Difference between revisions of "Inyurstan Uprising of 1836"
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|Inyurstan Uprising of 1836|
Battle of Villalomez between Inyurstan Loyalist and Republican forces.
Template:Country data FRN France
British Empire |
|Commanders and leaders|
|Pablo Corassaint||Vice Admiral Charles Worthington|
6,800 Irregular Militias
|Casualties and losses|
The Inyurstan Uprising of 1836, also known as the Inyurstan War for Independence or the Sugarcane Rebellion, was a short military conflict between pro-independence republican forces, a.k.a. "Républicanos", and British colonial authorities lasting from February 1836 until November 1838. The war say the creation of Grande Inyursta as a sovereign state, and would ultimately lead to the following Polaches-Juarez War a short time later.
See also: Inyurstan Colonial Era
Various portions of the territory which came to be known as "Inyursta" exchanged hands between European powers several different times before finally being solidified under both the direct control of the English crown as well as several subsidiary companies by 1824. Prior to this event there had been a brief period of strong republican and pro-independence sentiment - which did result in the short-lived "Guerrocan Republic" as well as the pirate settlement known as "The Free State of Hopewell" in what is now Cayo Grande - but British authorities were keen on stifling civil dissent as well as reclaiming both rogue territories.
In the fall of 1835, exiled Republican leader Jacques Duvalier was smuggled back into Inyursta and the major shipping hub of Fjorda De'Rivera (then having been temporarily named "Georgetown Landing") and began organizing resistance against the colonial authorities.
Duvalier's early campaigns started with gathering huge crowds of over hundreds of people to protest the British control and perform deviant activities such as destroying shipments of valuables - particularly sugarcane, throwing rocks at offices of the crown and it's companies, and even disrupting a hanging of several pirates. These actions put Duvalier - who was already a wanted man - and his fellow ringleaders in the crosshairs of British authorities.
One night Duvalier was identified and persued by Royal Army soldiers, and those who attempted to stand in their way and shelter the professional rabble-rouser were shot or detained. Duvalier was eventually cornered and shot. In retaliation, his surviving lieutenants and followers formed a massive riot and set fire to several buildings in the port district and several merchant ships. The British Army then moved out to stop the vandalism and began firing on the riots, even employing a cannon loaded with grapeshot in one district; a response which left hundreds dead and forced much of the surviving conspirators to flee out into the hills.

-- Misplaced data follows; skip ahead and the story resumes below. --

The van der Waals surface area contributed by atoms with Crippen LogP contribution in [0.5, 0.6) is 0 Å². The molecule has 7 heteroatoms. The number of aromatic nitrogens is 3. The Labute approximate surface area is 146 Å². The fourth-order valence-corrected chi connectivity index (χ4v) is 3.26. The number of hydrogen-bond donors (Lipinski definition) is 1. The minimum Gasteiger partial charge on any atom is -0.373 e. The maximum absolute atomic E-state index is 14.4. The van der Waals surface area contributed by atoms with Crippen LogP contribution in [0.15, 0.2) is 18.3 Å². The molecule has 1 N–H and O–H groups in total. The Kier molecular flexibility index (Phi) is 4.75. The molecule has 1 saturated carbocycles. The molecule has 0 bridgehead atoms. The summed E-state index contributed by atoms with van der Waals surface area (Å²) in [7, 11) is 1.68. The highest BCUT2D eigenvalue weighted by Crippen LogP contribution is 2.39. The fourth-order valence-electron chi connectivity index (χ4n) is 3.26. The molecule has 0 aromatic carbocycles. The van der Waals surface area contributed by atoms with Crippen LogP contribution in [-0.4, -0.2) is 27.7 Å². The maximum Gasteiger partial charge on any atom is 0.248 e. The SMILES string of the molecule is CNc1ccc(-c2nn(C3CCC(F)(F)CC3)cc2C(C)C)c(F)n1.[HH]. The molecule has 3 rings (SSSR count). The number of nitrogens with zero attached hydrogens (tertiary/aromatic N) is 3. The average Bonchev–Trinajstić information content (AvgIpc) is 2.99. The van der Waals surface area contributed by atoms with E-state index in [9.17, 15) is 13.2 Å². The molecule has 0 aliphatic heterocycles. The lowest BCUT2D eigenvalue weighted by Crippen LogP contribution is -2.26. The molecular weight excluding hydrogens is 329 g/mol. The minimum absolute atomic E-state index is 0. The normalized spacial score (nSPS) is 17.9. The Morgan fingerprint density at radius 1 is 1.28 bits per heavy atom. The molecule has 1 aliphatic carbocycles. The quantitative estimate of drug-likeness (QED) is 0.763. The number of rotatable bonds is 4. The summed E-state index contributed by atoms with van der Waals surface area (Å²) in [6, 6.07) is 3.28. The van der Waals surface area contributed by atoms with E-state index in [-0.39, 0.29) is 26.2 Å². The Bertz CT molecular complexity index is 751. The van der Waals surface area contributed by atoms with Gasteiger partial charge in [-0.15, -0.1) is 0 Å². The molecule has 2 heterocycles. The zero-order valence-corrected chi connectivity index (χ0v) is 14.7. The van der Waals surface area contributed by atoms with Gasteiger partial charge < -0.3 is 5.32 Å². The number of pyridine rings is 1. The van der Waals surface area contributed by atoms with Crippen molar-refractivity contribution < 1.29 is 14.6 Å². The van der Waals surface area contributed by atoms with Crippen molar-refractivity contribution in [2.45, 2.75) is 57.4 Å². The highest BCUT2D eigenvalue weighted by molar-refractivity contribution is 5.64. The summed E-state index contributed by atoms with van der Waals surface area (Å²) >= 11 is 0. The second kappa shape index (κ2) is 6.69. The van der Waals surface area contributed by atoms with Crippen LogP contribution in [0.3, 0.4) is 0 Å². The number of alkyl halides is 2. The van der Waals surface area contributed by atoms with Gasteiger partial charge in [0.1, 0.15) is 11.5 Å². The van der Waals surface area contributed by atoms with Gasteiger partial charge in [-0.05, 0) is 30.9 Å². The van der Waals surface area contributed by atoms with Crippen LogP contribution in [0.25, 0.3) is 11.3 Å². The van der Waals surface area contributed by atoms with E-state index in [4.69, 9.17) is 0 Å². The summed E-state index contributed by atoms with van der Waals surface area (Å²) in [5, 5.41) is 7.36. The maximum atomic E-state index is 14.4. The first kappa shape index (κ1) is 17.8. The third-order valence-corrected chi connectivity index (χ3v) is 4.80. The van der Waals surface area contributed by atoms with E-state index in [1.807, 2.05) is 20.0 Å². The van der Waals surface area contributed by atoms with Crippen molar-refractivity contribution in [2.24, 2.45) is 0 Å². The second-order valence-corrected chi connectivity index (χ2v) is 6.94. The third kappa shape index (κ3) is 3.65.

Rio Griz Campaign
Following the uprising in Fjorda De'Rivera, the Inyurstan republicans appointed former plantation owner turned independence advocate Bernardo Lafayette to lead their gathering militias in a campaign against colonial forces. Meanwhile, the British commander Lord Howard Montgomery was given the order to move his forces into the heartland of Marindino to suppress the rebellion.
Lafayette understood that his force - numbering around just seven-hundred at this time - could not be expected to sucessfully engage the British Army on open ground. Instead, he spread his forces out and focused on burning sugarcane plantations and other valuable crops to force the occupiers to spread their own forces thin to protect the crown's cash crop. In September 1836, Lafayette regrouped his forces and lashed out, attacking the riverside town of Villalomez and a key crossing site on the Rio Griz, as well as bringing his few cannons and even hand-thrown incendiaries to bear upon wooden ships bringing supplies upriver.
Defending Villalomez were mostly local auxiliary militias comprised of Inyurstan-born recruits loyal to the British crown. Lafayette and his generals were unwilling to commit their entire force into taking Villalomez as it ran the risk of leaving them exposed in the low ground, and instead dispatched just over a hundred or so republicans to capture the town. The loyalist defenders held strong, and forced the republican forces to fall back, regroup and launch a second attack. Just before nightfall the rebels stormed the barricades at Mission Cardána and effectively took the town.
The small victory at Villalomez would become overshadowed and underscored by the Battle of Joranão Creek, a shallow tributary of the Rio Griz passing through llanos and farmland. Here, Inyurstan republican forces dug in along woodlands and farm houses, preparing to hold off a frontal assault from Montgomery's columns. Instead, British reinforcements from the coast attacked the rear of Lafayette's forces, and managed to flush out a large number of soldiers into the open where they were cut down by the cannons of Montgomery's main force. The British then seized the initiative and advanced to catch the Inyustans in a pincer movement, effectively destroying Lafayette's Army of Marindino and forcing the rebel leaders and their most loyal supporters to flee west into the Sierra Miraco. Villalomez was subsequently abandoned once the main columns had been dissolved by the British offensive.